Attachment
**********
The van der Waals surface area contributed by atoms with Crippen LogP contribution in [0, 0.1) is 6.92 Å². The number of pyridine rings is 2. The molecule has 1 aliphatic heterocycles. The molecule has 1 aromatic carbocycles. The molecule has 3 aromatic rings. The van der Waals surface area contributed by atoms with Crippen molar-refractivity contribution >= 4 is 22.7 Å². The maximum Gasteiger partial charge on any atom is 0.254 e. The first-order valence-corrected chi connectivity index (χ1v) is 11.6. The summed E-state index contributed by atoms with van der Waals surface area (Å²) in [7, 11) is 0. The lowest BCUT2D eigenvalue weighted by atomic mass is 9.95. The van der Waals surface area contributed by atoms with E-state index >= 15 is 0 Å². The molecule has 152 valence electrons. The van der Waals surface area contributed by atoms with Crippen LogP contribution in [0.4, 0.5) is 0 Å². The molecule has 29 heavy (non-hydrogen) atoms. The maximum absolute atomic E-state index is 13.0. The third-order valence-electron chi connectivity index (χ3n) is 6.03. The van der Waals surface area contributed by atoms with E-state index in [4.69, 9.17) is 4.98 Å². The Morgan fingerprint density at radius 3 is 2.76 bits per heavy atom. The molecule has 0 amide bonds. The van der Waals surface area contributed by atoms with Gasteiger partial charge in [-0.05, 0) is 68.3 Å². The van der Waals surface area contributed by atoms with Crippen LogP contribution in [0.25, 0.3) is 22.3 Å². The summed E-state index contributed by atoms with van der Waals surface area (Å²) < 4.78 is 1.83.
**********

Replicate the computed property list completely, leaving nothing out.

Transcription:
The van der Waals surface area contributed by atoms with Crippen LogP contribution in [0, 0.1) is 6.92 Å². The number of pyridine rings is 2. The molecule has 1 aliphatic heterocycles. The molecule has 1 aromatic carbocycles. The molecule has 3 aromatic rings. The van der Waals surface area contributed by atoms with Crippen molar-refractivity contribution >= 4 is 22.7 Å². The maximum Gasteiger partial charge on any atom is 0.254 e. The first-order valence-corrected chi connectivity index (χ1v) is 11.6. The summed E-state index contributed by atoms with van der Waals surface area (Å²) in [7, 11) is 0. The lowest BCUT2D eigenvalue weighted by atomic mass is 9.95. The van der Waals surface area contributed by atoms with E-state index >= 15 is 0 Å². The molecule has 152 valence electrons. The van der Waals surface area contributed by atoms with Crippen LogP contribution in [0.4, 0.5) is 0 Å². The molecule has 29 heavy (non-hydrogen) atoms. The maximum absolute atomic E-state index is 13.0. The third-order valence-electron chi connectivity index (χ3n) is 6.03. The van der Waals surface area contributed by atoms with E-state index in [4.69, 9.17) is 4.98 Å². The Morgan fingerprint density at radius 3 is 2.76 bits per heavy atom. The molecule has 0 amide bonds. The van der Waals surface area contributed by atoms with Gasteiger partial charge in [-0.05, 0) is 68.3 Å². The van der Waals surface area contributed by atoms with Crippen LogP contribution in [0.25, 0.3) is 22.3 Å². The summed E-state index contributed by atoms with van der Waals surface area (Å²) < 4.78 is 1.83.